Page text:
9 Things You Should Know Before Giving BirthEven the most avid parents can have a hard time knowing what to expect when giving birth. This is especially true for new mothers. Even if you attend childbirth classes, for example, there are still things that can catch you off guard in the course of your giving birth. And these things can make you experience the serious difference between knowing something and experiencing something.
You can lose weight during and after delivery.Weight loss may seem obvious, as a baby is leaving your body. You can expect to lose a little bit more than 10 pounds during delivery. And in the weeks following delivery, it’s not uncommon to shed tens of pounds.
Your cravings during pregnancy go away after the baby is born.All of the stereotypical pregnancy cravings also seem to disappear almost immediately. Your appetite will revert back to standard levels.
The labor pain really, really hurts.The actual pain of labor cannot be fully described, and will always hurt more than you can predict. Although coaching classes help you to prepare to breathe through contractions, the actual pushing stage is more about buckling down and using all of your muscles to move the baby along. It is hard to be modest during this process as the pain of delivery will make you forget to care.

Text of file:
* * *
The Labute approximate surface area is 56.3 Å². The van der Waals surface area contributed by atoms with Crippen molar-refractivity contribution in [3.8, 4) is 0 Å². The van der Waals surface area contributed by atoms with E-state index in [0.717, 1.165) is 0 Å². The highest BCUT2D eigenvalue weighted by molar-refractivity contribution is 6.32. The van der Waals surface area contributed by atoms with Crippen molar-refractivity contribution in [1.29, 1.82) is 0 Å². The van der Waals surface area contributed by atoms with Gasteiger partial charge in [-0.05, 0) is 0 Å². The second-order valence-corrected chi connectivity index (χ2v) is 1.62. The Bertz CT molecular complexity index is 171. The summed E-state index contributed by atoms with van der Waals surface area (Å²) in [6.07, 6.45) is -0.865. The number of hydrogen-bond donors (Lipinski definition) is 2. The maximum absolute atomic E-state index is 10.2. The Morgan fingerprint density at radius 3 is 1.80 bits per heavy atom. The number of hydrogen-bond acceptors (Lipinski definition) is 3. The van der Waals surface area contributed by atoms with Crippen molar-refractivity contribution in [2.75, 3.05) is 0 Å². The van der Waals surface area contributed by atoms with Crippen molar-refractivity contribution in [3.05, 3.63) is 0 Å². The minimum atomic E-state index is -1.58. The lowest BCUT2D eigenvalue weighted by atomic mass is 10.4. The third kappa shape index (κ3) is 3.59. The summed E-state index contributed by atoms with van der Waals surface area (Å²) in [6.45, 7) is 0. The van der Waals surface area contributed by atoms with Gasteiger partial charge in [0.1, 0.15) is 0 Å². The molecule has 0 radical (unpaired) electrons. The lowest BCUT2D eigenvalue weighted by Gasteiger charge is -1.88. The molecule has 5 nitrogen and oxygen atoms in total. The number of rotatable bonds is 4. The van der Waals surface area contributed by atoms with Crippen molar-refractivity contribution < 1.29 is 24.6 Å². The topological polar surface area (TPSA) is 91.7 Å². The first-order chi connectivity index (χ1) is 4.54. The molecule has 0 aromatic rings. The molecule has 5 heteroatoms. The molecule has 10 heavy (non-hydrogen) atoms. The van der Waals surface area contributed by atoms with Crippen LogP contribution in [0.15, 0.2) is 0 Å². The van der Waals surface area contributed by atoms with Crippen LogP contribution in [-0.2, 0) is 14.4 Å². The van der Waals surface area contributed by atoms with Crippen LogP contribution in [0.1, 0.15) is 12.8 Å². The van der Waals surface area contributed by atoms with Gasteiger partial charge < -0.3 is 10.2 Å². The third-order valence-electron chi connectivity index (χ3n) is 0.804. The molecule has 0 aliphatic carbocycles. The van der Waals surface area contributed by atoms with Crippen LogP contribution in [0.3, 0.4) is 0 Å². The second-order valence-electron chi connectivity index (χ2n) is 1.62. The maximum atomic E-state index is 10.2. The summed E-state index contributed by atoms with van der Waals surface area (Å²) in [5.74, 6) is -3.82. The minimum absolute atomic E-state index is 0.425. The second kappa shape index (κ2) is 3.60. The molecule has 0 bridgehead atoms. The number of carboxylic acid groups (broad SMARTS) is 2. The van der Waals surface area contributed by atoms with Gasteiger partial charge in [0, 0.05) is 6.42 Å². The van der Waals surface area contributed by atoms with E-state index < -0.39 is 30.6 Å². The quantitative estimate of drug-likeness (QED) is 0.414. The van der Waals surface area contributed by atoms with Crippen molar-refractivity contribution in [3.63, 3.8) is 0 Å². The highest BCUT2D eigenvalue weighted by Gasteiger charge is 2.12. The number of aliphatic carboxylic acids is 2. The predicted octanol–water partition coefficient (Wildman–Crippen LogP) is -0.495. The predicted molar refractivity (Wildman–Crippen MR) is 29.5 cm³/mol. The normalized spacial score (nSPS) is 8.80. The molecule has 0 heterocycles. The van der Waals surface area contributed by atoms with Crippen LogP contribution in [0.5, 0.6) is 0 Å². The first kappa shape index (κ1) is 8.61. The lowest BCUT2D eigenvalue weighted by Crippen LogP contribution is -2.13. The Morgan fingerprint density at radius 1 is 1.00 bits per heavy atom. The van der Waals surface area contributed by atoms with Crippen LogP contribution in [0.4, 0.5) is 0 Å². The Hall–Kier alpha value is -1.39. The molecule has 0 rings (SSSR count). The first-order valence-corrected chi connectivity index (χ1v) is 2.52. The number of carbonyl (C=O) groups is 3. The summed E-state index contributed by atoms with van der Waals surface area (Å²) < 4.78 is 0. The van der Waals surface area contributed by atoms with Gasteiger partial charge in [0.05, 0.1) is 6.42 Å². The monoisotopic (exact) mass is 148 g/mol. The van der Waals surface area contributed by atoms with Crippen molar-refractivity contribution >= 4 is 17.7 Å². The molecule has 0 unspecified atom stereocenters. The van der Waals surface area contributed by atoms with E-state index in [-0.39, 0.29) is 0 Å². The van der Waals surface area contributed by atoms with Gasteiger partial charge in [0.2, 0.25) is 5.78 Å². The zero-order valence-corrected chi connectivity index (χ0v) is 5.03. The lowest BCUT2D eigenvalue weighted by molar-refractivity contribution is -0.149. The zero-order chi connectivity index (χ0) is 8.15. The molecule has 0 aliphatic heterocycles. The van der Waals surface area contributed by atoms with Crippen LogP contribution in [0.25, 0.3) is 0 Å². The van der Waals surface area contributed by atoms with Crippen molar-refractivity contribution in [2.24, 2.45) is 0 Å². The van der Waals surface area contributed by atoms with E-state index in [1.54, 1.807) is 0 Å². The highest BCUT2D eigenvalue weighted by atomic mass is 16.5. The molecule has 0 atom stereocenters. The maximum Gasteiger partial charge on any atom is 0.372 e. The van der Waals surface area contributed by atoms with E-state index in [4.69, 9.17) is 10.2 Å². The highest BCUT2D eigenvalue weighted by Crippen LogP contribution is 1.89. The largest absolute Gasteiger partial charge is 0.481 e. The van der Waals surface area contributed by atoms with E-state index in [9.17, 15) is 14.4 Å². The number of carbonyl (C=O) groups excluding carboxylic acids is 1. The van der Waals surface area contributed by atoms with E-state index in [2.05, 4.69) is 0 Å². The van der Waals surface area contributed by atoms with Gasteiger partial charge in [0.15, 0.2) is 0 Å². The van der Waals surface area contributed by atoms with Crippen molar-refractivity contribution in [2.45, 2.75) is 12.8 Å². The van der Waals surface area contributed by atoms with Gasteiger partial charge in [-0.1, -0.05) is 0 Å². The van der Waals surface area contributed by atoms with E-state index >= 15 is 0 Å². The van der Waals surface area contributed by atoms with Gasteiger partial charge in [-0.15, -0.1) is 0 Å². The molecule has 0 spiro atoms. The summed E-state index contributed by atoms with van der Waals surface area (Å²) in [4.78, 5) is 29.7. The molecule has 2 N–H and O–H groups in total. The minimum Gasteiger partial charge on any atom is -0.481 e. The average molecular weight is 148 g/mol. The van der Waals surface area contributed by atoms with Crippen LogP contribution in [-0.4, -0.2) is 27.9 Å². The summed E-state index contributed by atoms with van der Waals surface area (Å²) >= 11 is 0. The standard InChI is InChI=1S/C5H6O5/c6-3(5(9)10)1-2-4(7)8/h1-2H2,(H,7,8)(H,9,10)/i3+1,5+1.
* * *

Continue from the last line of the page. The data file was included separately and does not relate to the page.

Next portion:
The contraction and pushing stages are really different.Between the contraction and pushing stages, you can probably describe the contractions as the worse. You actually hold your breath through the contractions, and only breathe when not contracting. You use your strength to deliver the baby. The pushing stage usually takes around two hours, but never panic if you give birth and yours will take more than that.
Pushing the baby out is like pooping.The nurses that attend to you will tell you what to do to get the baby out of your body. But if you're going to analyze what they say, they basically mean you have to poop the baby out. It's not a very nice comparison, but that's what you're supposed to do.
Your inhibitions go away after delivery.If you're a modest person, you might feel uncomfortable about even the nurses hearing your body liquid when you use the bathroom. But that level of modesty when you walked in goes away when the baby is outside your body. You stop caring about what people see in the room, or what the nurses do to your body.
Breastfeeding is not that easy.Once the baby is born, breastfeeding is the next challenge. Your baby will not know exactly what to do, and your body might not have milk ready. This can lead to a lot of discomfort for both parties.
The second night is tough.The magic of the first night will wear off; every and the second night can be a true test of how prepared you feel to be a parent when the baby is miserable. During the second night, you might think you're unfit to be a mother. But don't feel very miserable. Every woman who gave birth went through that second night.
Don't hesitate to ask the nurses for help.The nurses know best. Although the thought of asking for help might be uncomfortable, they are trained and able to answer any questions. They are happy to help new parents.